Congress reaches a budget deal with many wins for summer funding
This week the House and Senate came to agreement on a $1.3 trillion budget deal to fund all twelve Departments for FY20, expected to be passed in two parts. The first bill funds Defense, Homeland Security, Commerce-Justice-Science and Financial Services. The second bill funds Agriculture, Labor-HHS-Education, Energy/Water, Interior/Environment, State/Foreign Operations, Transportation/HUD, Military Construction/VA and the Legislative Branch. The President will have to sign both bills into law by December 20 to avert a partial or total federal government shut down when the current continuing resolution expires.
Once again, Congress has rejected the President’s proposal to eliminate or reduce funding for many critical programs that serve youth and families, and the budget deal includes many key increases for summer learning and enrichment programs in the second bill (Labor-HHS-Education Departments):
- 21st Century Community Learning Centers is funded at $1.25 billion, an increase of $28 million above the 2019 enacted level. The program will also be renamed the Nita M. Lowey 21st Century Community Learning Centers initiative, in honor of Congresswoman Nita Lowey (D-NY). Congresswoman Lowey announced her retirement from Congress earlier this year. She is a long-time champion of out-of-school time programs, Head Start, and other key programs for youth and families, and her voice and leadership will be missed.
- Title I of ESSA is funded at $16.310 billion, an increase of $450 million above the 2019 enacted level.
- Student Support and Academic Enrichment Grants (Title IV-A of ESSA) is funded at $1.210 billion, an increase of $40 million above the 2019 enacted level.
- Full Service Community Schools is funded at $25 million, an increase of $8 million.
- TRIO is funded at $1.090 billion, an increase of $30 million above the 2019 enacted level. GEAR UP is funded at $365 million, an increase of $5 million above the 2019 enacted level.
- Corporation for National and Community Service (AmeriCorps) is funded at $1.1 billion, an increase of $21 million above the 2019 enacted level. The president’s budget proposed to eliminate CNCS and included $94 million to close CNCS’s doors.
- Child Care and Development Block Grant (child care subsidies) is funded at $5.826 billion, an increase of $550 million; supporting child care for children ages birth through 12.
Some additional program wins of note:
- Education, Innovation, and Research is funded at $190 million, an increase of $60 million above the 2019 enacted level. $65 million of EIR funds are dedicated for studying STEM education. Also, the budget includes $65 million in new funds to study evidence-based innovations that address student social and emotional learning needs.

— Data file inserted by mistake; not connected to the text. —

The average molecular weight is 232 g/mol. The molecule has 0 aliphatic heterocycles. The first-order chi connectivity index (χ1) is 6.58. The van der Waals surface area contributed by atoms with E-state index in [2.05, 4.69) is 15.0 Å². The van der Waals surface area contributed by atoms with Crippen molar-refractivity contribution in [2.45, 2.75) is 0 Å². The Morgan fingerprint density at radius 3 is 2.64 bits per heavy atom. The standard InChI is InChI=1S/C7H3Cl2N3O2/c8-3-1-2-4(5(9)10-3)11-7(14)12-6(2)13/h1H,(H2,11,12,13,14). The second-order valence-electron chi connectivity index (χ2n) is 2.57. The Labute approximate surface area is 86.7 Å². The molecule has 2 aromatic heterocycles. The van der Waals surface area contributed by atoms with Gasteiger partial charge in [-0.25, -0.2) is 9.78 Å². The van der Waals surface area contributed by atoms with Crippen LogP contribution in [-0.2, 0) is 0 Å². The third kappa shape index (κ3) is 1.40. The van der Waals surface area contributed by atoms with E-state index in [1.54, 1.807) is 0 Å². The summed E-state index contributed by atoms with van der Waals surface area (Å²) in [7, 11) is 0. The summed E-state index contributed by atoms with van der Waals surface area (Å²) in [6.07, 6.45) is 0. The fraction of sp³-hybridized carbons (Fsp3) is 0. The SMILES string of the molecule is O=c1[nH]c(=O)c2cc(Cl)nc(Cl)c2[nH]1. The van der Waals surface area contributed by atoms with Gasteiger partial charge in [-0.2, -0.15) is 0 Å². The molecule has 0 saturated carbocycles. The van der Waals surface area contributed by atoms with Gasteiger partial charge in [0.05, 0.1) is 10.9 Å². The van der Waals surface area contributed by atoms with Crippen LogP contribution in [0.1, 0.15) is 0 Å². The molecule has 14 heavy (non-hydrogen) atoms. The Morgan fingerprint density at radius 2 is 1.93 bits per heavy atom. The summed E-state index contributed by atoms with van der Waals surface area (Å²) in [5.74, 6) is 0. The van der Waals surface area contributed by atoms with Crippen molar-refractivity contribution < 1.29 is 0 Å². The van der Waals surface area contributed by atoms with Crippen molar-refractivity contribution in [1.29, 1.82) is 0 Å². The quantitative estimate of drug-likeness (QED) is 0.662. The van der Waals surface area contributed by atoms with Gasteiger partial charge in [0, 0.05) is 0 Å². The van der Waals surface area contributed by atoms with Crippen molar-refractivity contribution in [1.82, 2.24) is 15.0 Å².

- Career, Technical Education (CTE) is funded at $1.283 billion, an increase of $20 million. The Perkins CTE legislation includes programs that offer CTE learning to children as early as fifth grade and can be done during out-of-school time.
- Career Pathways for Youth Grants: The bill provides $10,000,000 to utilize the demonstration grant authority under the dislocated worker national reserve for grants to support national out-of-school-time organizations that serve youth and teens. It also places an emphasis on age-appropriate workforce readiness programming to expand job training and workforce pathways for youth and disconnected youth, including soft skill development, career exploration, job readiness and certification, summer jobs, year-round job opportunities, and apprenticeships. Funding also will support partnerships between workforce investment boards and youth-serving organizations.
- A new Social-Emotional Learning (SEL) Initiative is funded at $123 million to support SEL and “whole child” approaches to education.
These wins came because of you! Summer learning advocates and our partners have been vocal in letting Congress know that President Trump’s budget cuts and eliminated programs are not the will of the people, and Congress has responded with strong support for these critical programs.
Keep your eye on NSLA’s Take Action page for updated action alerts on important federal legislation that affects summer learning. Subscribe to NSLA’ Policy & Advocacy newsletter to get regular email updates on federal and state policy news.
As Vice President for Policy and Research, Rachel Gwaltney leads NSLA’s efforts to improve federal and state policy conditions for summer activities; and to develop, steward, and share research related to summer opportunities.